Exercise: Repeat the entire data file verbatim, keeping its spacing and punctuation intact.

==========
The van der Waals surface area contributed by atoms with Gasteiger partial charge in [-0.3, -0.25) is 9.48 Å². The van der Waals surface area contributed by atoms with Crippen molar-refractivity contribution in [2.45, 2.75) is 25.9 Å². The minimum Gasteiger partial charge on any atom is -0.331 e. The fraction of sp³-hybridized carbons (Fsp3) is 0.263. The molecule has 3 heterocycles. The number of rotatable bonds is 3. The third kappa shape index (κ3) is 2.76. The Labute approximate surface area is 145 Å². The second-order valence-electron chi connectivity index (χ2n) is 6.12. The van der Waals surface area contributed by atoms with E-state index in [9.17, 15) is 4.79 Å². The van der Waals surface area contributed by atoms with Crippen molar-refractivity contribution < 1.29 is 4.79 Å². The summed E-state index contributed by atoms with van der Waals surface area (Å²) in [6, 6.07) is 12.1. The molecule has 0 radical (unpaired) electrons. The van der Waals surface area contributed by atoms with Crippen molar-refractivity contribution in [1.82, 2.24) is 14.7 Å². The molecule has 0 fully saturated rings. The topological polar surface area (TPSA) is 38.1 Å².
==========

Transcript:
The van der Waals surface area contributed by atoms with Gasteiger partial charge in [-0.3, -0.25) is 9.48 Å². The van der Waals surface area contributed by atoms with Crippen molar-refractivity contribution in [2.45, 2.75) is 25.9 Å². The minimum Gasteiger partial charge on any atom is -0.331 e. The fraction of sp³-hybridized carbons (Fsp3) is 0.263. The molecule has 3 heterocycles. The number of rotatable bonds is 3. The third kappa shape index (κ3) is 2.76. The Labute approximate surface area is 145 Å². The second-order valence-electron chi connectivity index (χ2n) is 6.12. The van der Waals surface area contributed by atoms with E-state index in [9.17, 15) is 4.79 Å². The van der Waals surface area contributed by atoms with Crippen molar-refractivity contribution < 1.29 is 4.79 Å². The summed E-state index contributed by atoms with van der Waals surface area (Å²) in [6, 6.07) is 12.1. The molecule has 0 radical (unpaired) electrons. The van der Waals surface area contributed by atoms with Crippen molar-refractivity contribution in [1.82, 2.24) is 14.7 Å². The molecule has 0 fully saturated rings. The topological polar surface area (TPSA) is 38.1 Å².